Robots inspired by origami fold themselves into motion

Aug 10, 2014

By Victoria Gill

 

Researchers in the US have developed self-folding robots that are able to take shape and crawl without human intervention.

The robots are inspired by the ancient Japanese art of origami.

They are made from flat layers of material; some of these are rigid and hold their shape, while others are made of a heat-shrinking polymer.

Embedded elements within these layers provide heat, allowing the robot to self-construct.

The advance is reported in the journal Science.

The Harvard team say this origami-inspired engineering could allow people to make complex objects and devices much more cheaply and easily.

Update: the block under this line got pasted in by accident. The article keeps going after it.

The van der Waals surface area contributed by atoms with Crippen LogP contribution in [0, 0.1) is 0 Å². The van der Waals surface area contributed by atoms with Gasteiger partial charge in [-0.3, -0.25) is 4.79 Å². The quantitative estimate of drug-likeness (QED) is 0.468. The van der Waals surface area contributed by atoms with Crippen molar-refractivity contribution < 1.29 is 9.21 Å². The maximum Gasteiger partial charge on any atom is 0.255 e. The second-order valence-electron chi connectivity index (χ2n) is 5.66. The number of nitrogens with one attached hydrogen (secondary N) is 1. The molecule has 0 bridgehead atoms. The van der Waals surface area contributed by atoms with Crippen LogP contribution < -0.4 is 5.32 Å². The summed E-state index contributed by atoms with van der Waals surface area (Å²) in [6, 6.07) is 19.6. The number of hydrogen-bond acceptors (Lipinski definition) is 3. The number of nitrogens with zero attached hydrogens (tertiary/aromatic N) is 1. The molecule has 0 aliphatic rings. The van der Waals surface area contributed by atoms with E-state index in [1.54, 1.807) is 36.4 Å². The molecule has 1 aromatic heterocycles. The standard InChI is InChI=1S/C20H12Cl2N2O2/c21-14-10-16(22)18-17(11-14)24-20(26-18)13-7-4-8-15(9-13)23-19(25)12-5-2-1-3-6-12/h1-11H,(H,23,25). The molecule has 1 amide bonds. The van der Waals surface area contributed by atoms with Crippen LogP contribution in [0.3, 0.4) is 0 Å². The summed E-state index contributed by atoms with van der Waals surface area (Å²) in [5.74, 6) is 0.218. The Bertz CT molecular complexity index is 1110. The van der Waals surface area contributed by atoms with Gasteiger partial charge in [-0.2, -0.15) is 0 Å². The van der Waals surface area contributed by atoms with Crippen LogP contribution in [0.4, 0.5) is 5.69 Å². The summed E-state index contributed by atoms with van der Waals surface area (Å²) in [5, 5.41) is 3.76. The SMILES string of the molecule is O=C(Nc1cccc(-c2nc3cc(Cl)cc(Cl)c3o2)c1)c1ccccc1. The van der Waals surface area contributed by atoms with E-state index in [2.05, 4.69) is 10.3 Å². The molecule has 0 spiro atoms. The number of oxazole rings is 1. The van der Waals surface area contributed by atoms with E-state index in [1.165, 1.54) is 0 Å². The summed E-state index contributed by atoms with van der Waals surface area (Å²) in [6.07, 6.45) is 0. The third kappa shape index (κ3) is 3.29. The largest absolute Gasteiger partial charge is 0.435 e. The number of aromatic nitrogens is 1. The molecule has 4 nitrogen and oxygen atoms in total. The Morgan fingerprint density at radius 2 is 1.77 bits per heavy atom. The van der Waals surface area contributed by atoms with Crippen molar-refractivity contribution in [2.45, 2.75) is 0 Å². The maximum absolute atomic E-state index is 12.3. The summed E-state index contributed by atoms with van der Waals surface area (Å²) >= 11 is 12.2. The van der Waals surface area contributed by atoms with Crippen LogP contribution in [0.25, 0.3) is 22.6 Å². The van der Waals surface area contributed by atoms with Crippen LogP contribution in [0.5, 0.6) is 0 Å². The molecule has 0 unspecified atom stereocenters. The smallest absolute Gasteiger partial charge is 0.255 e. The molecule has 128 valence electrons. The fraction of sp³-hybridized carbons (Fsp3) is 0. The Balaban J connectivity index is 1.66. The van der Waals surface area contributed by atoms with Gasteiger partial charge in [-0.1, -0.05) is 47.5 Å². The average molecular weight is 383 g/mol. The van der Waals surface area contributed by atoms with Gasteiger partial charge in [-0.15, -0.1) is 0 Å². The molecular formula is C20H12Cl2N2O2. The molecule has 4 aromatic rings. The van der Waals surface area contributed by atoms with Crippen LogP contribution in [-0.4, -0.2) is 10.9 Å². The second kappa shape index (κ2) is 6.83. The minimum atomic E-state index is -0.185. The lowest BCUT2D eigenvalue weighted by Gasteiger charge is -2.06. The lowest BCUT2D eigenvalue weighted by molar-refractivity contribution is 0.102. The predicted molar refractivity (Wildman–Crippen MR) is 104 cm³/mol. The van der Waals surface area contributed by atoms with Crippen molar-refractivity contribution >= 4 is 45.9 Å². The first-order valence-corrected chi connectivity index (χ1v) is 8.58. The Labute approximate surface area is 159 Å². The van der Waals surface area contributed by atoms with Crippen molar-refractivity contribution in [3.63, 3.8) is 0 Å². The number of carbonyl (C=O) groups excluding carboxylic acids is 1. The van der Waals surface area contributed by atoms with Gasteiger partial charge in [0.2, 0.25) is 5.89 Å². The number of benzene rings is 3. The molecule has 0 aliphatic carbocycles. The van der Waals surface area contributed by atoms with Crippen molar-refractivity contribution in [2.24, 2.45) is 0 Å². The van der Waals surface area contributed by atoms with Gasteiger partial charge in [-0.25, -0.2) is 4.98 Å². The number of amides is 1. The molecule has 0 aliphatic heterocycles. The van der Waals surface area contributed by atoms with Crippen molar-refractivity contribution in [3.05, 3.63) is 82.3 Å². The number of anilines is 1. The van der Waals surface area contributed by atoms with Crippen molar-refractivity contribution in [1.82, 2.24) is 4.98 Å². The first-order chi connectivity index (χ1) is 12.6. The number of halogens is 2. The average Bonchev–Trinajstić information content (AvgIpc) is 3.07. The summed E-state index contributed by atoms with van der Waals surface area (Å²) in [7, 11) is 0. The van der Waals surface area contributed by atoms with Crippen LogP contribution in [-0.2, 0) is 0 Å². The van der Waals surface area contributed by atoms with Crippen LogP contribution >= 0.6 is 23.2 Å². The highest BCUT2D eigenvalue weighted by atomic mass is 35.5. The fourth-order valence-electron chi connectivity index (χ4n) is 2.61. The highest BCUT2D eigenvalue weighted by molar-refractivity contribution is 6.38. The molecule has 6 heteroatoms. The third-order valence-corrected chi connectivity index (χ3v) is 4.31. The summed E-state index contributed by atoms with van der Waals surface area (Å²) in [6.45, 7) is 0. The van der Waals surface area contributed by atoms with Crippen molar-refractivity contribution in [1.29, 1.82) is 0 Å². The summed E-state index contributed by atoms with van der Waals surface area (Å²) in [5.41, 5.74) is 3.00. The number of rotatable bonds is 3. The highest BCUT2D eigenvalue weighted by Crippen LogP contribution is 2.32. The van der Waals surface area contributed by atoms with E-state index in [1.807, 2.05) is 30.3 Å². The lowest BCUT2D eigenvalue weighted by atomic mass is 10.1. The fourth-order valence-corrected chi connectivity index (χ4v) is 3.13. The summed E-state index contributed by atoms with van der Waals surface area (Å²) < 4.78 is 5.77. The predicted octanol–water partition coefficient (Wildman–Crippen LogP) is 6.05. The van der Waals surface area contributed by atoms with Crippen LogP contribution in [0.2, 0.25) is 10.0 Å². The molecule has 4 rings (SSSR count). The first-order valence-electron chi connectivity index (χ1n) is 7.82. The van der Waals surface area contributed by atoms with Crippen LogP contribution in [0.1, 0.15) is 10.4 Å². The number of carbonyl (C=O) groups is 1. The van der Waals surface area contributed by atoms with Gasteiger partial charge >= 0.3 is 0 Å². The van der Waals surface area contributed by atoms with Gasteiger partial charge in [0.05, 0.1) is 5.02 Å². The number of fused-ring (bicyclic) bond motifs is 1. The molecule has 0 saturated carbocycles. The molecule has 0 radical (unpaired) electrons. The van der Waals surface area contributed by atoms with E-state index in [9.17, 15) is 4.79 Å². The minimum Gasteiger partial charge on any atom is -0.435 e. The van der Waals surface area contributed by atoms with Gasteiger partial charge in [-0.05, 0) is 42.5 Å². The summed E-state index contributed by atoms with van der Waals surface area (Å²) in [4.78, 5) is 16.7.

“I’m sure people have seen in examples of origami – you can use folding to create fantastically complex structures,” said Harvard professor Robert Wood, who led the research.

“But once the complexity of these things exceeds a threshold, folding them by hand becomes painstaking.”

So he and his team, including collaborators at the Massachusetts Institute of Technology, wanted to demonstrate the power of folding by designing a complex machine that could fold itself.

The team created a flat-layered design, including self-folding hinges that were controlled by embedded heating elements.

“We [incorporated] motors and batteries while it was flat,” explained Prof Wood. These powered the final robot’s walking motion.

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